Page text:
If this farmer uses enterprise units and all four FSNs are located within the same county, the farmer would be required to submit an additional acreage report breaking out the FSNs with base enrolled in either of the ARC program options and the associated planted acres which would then be ineligible for SCO coverage. In the example, RMA would require an additional acreage report which included acres insurable under SCO (all acres planted to corn on FSN 1, all planted acres on FSN 4) and those uninsurable under SCO (acres planted to soybeans on FSN 2, and all planted acreage for FSN 3). RMA also has penalties in place for misreporting acreage covered under ARC. For acreage reported as insurable under SCO, but found to be uninsurable under SCO due to ARC program coverage, the producer will have their SCO coverage revised and be required to pay 20% of the premium cost associated with the ineligible acreage. Furthermore, the uninsurable acreage will be ineligible for SCO coverage in subsequent years.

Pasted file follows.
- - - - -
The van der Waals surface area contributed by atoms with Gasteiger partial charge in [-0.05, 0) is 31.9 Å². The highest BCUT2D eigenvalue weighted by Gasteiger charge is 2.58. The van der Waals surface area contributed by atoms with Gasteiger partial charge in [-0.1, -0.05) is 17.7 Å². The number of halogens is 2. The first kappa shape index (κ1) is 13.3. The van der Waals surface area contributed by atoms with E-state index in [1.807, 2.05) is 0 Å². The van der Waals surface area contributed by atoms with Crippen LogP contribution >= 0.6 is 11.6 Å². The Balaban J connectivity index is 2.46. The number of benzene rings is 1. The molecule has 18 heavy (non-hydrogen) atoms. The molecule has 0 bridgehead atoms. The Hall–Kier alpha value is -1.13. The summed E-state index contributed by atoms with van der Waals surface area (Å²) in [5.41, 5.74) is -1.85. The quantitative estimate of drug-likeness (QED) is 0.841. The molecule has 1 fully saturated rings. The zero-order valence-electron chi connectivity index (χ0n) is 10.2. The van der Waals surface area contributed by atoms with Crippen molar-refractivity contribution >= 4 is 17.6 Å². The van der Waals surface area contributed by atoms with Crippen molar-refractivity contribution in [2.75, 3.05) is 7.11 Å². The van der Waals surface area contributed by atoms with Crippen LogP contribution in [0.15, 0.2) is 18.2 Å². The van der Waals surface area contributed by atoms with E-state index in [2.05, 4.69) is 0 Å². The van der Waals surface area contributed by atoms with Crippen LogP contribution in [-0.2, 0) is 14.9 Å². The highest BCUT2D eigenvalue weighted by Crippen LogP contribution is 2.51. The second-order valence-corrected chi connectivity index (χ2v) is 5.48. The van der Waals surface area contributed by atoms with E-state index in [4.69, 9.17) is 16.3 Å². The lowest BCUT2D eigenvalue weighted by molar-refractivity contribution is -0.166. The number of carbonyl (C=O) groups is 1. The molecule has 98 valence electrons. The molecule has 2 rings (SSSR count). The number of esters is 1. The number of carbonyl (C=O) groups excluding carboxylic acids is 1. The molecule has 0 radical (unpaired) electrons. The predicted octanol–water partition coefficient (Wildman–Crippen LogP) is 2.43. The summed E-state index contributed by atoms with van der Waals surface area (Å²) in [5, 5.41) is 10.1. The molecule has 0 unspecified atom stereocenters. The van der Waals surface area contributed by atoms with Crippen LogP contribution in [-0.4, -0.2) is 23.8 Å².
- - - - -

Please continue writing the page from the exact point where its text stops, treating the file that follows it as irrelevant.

The 2014 Farm Bill provides a choice between three different farm program options. The Farm Bill also created a new supplemental insurance program. Producers who elect the ARC-CO program for a crop on a FSN, will be ineligible for SCO on that crop on that FSN. Producers who elect ARC-IC on a FSN will be ineligible for SCO on any crop on that FSN.
The SCO handbook and endorsement documents clearly states that for any FSN with a crop elected for either ARC program option, all acreage in the FSN that is planted to an ARC covered commodity is ineligible for SCO coverage in any given year. This would include all planted acreage on the FSN to an ARC covered commodity, not just the base acreage of the ARC covered commodity.
USDA/FCIC. "Supplemental Coverage Option (SCO) Endorsement Standards Handbook." Issued on July 29, 2014, and accessed on December 17, 2014. http://www.rma.usda.gov/handbooks/18000/2015/15_18180.pdf
USDA/FCIC. "Supplemental Coverage Option Endorsement." Released July 2014, accessed December 17, 2014. http://www.rma.usda.gov/policies/2015/15sco.pdf